Although it is still many, many moons away, if I am moving to Texas, I think I need to learn more about Mexican cuisine. While I have posted quite a few Mexican recipes, they are a tad nontraditional:
Tacos made with “BBQ jackfruit meat“
Raw burritos which are collard wraps filled with jicama, sprouts and a nacho-cashew sauce
Or how about a raw taco filled with walnut meat, cashew sour cream and a cherry tomato salsa
What can I say, that’s what happens when I veer away from deep fried and cheese-heavy meals. At least I know how to pronounce mole (moh-lay).
Glancing at the recipe, I could tell this was a going to be a dish with spicy tomato sauce smothering black beans, topped with hazelnut-infused caramelized roasted squash. But what makes this a rancheros? What is rancheros?
Turns out rancheros literally means Ranch-style. Huevos rancheros, a classic Mexican dish with a tortilla topped with an egg and tomato sauce means Ranch-style eggs.
So this, my friends, is Ranch-style squash!
A very simple recipe to prepare, basically you create a spicy silky-smooth cumin and coriander enhanced tomato sauce that coats black beans. The spiciness is juxtaposed beautifully against the sweet squash. Isa’s recipes rarely disappoint although I still tinkered with it.
I roasted my kabocha with hazelnut oil instead of walnut oil. Olive oil would work, too, no worries. I substituted 2 green chiles for the jalapeno and increased the garlic to 6 cloves. It had a nice zing for my palate, but for those who love heat, definitely add more chile.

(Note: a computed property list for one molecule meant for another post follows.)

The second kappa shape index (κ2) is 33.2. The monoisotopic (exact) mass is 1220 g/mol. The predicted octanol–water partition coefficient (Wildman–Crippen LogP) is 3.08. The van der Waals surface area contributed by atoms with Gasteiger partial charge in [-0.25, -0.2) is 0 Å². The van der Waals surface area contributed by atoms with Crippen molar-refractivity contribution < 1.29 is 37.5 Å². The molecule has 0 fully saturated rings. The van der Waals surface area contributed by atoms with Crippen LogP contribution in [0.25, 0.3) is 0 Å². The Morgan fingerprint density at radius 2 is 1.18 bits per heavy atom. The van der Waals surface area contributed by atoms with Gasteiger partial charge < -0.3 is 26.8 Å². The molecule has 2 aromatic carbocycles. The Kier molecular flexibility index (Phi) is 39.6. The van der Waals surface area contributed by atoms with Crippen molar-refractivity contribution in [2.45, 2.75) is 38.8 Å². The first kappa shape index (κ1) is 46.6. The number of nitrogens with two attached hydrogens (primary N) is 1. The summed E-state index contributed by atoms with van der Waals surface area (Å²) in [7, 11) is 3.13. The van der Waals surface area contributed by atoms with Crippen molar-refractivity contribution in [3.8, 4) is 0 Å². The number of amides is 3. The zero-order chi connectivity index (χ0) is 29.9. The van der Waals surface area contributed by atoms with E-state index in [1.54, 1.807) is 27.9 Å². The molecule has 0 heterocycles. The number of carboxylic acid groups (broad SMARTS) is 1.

Any plans for Cinqo de Mayo this weekend?
Mexican Black Bean and Kabocha Squash Rancheros
Adapted from Post Punk Kitchen
1 lb kabocha squash (or butternut), washed and sliced into 2 cm wedges
1 tbsp hazelnut oil (or oil of your choice)
1 tsp cumin seeds
1 tsp coriander seeds
1 tbsp olive oil
1 small yellow onion, diced medium
2 green chiles, seeded, chopped
3 cloves garlic, minced or pressed
1 cup tomato sauce
1/4 tsp salt, or to taste
1/2 tsp maple syrup or agave
2 cups cooked black beans, drained and rinsed if canned
2-3 green onions, chopped, for garnish
1. To roast the kabocha, preheat oven to 425F. Slice the kabocha into wedges approximately 1-2 cm at its thickest (no need to peel!). Toss with oil and sprinkle with salt and pepper, to taste. Evenly place on a silpat-lined baking tray (it just helps with the clean-up).
2. Bake at 425F for 15 minutes. Flip squash over and cook for an additional 15 minutes, until it can be easily pierced with a fork. Turn the heat up to broil. Place baking sheet under broil and cook for about 5 minutes. The squash should turn dark brown and start to caramelize in places. Some wedges may cook faster than others, so remove them sooner if necessary. Set aside to cool.
3. Meanwhile, heat a medium, heavy bottomed pan over medium heat. Dry toast the coriander and cumin seeds in the pan for about 2 minutes, stirring frequently, until they are fragrant and a few shades darker. Do not let them burn.
4. Increase the heat to medium-high, add the oil and saute the onion for 5 minutes. Add the green chilies and garlic and saute for 5 more minutes, until the onions are browned. Carefully add the tomato sauce (it may sputter!), salt and agave and cook for about 5 minutes.
5. Transfer to the blender or food processor and blend until smooth. If using a blender, make sure to release the steam.
6. Return sauce to the pan and add beans. Cook over medium heat until heated through, about 5 minutes.
7. To serve, use large shallow bowls. Pour a layer of saucy beans in the bowl and top off with 2 or 3 slices of squash. Garnish with green onions.